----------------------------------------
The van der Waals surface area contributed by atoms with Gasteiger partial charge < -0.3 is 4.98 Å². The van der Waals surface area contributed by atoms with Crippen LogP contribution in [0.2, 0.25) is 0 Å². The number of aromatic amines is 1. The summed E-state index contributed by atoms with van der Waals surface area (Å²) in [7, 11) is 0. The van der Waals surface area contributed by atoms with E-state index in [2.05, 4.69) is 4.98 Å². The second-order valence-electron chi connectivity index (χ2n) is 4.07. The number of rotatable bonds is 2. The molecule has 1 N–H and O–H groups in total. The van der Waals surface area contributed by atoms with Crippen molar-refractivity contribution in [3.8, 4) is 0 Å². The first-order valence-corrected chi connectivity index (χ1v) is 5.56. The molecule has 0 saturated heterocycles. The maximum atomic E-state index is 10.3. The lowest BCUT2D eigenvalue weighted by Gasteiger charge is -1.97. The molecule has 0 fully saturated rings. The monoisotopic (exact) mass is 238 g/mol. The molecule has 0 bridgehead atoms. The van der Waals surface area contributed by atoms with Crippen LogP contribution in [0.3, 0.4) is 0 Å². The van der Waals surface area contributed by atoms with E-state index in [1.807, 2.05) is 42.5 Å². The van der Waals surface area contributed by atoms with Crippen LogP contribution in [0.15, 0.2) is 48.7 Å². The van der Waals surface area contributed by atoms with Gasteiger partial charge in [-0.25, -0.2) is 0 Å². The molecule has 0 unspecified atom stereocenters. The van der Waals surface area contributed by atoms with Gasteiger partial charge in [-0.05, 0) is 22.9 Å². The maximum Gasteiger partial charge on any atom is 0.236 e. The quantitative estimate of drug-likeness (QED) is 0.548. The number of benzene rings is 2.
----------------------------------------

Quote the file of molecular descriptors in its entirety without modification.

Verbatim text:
The van der Waals surface area contributed by atoms with Gasteiger partial charge < -0.3 is 4.98 Å². The van der Waals surface area contributed by atoms with Crippen LogP contribution in [0.2, 0.25) is 0 Å². The number of aromatic amines is 1. The summed E-state index contributed by atoms with van der Waals surface area (Å²) in [7, 11) is 0. The van der Waals surface area contributed by atoms with E-state index in [2.05, 4.69) is 4.98 Å². The second-order valence-electron chi connectivity index (χ2n) is 4.07. The number of rotatable bonds is 2. The molecule has 1 N–H and O–H groups in total. The van der Waals surface area contributed by atoms with Crippen molar-refractivity contribution in [3.8, 4) is 0 Å². The first-order valence-corrected chi connectivity index (χ1v) is 5.56. The molecule has 0 saturated heterocycles. The maximum atomic E-state index is 10.3. The lowest BCUT2D eigenvalue weighted by Gasteiger charge is -1.97. The molecule has 0 fully saturated rings. The monoisotopic (exact) mass is 238 g/mol. The molecule has 0 bridgehead atoms. The van der Waals surface area contributed by atoms with Crippen LogP contribution in [0.3, 0.4) is 0 Å². The van der Waals surface area contributed by atoms with E-state index in [1.807, 2.05) is 42.5 Å². The van der Waals surface area contributed by atoms with Crippen LogP contribution in [0.15, 0.2) is 48.7 Å². The van der Waals surface area contributed by atoms with Gasteiger partial charge in [-0.25, -0.2) is 0 Å². The molecule has 0 unspecified atom stereocenters. The van der Waals surface area contributed by atoms with Gasteiger partial charge in [-0.05, 0) is 22.9 Å². The maximum Gasteiger partial charge on any atom is 0.236 e. The quantitative estimate of drug-likeness (QED) is 0.548. The number of benzene rings is 2.